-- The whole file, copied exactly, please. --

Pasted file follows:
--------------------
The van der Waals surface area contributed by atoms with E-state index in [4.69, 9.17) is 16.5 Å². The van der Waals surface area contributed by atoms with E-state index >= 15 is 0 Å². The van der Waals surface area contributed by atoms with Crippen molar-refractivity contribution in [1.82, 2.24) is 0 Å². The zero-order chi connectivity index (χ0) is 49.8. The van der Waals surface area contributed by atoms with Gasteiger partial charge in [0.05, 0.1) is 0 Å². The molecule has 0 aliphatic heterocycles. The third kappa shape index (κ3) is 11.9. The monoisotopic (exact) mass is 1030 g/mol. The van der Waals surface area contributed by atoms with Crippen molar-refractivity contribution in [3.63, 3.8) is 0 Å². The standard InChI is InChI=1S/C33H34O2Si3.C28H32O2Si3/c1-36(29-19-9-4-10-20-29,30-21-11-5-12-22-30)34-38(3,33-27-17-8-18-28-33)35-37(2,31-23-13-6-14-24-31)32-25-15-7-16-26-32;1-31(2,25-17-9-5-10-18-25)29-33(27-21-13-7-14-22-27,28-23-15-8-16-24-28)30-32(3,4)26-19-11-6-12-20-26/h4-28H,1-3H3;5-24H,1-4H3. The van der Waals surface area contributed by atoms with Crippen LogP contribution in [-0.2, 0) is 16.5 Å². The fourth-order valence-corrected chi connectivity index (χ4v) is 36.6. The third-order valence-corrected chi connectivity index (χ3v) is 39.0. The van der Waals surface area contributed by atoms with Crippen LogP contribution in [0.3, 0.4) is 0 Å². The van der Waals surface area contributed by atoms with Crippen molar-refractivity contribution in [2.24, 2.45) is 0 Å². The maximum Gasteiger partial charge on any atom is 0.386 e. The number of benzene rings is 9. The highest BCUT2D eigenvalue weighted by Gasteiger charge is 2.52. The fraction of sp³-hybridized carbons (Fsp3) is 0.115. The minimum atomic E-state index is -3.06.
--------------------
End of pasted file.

The van der Waals surface area contributed by atoms with E-state index in [4.69, 9.17) is 16.5 Å². The van der Waals surface area contributed by atoms with E-state index >= 15 is 0 Å². The van der Waals surface area contributed by atoms with Crippen molar-refractivity contribution in [1.82, 2.24) is 0 Å². The zero-order chi connectivity index (χ0) is 49.8. The van der Waals surface area contributed by atoms with Gasteiger partial charge in [0.05, 0.1) is 0 Å². The molecule has 0 aliphatic heterocycles. The third kappa shape index (κ3) is 11.9. The monoisotopic (exact) mass is 1030 g/mol. The van der Waals surface area contributed by atoms with Crippen molar-refractivity contribution in [3.63, 3.8) is 0 Å². The standard InChI is InChI=1S/C33H34O2Si3.C28H32O2Si3/c1-36(29-19-9-4-10-20-29,30-21-11-5-12-22-30)34-38(3,33-27-17-8-18-28-33)35-37(2,31-23-13-6-14-24-31)32-25-15-7-16-26-32;1-31(2,25-17-9-5-10-18-25)29-33(27-21-13-7-14-22-27,28-23-15-8-16-24-28)30-32(3,4)26-19-11-6-12-20-26/h4-28H,1-3H3;5-24H,1-4H3. The van der Waals surface area contributed by atoms with Crippen LogP contribution in [-0.2, 0) is 16.5 Å². The fourth-order valence-corrected chi connectivity index (χ4v) is 36.6. The third-order valence-corrected chi connectivity index (χ3v) is 39.0. The van der Waals surface area contributed by atoms with Crippen LogP contribution in [0.3, 0.4) is 0 Å². The van der Waals surface area contributed by atoms with Crippen molar-refractivity contribution in [2.24, 2.45) is 0 Å². The maximum Gasteiger partial charge on any atom is 0.386 e. The number of benzene rings is 9. The highest BCUT2D eigenvalue weighted by Gasteiger charge is 2.52. The fraction of sp³-hybridized carbons (Fsp3) is 0.115. The minimum atomic E-state index is -3.06.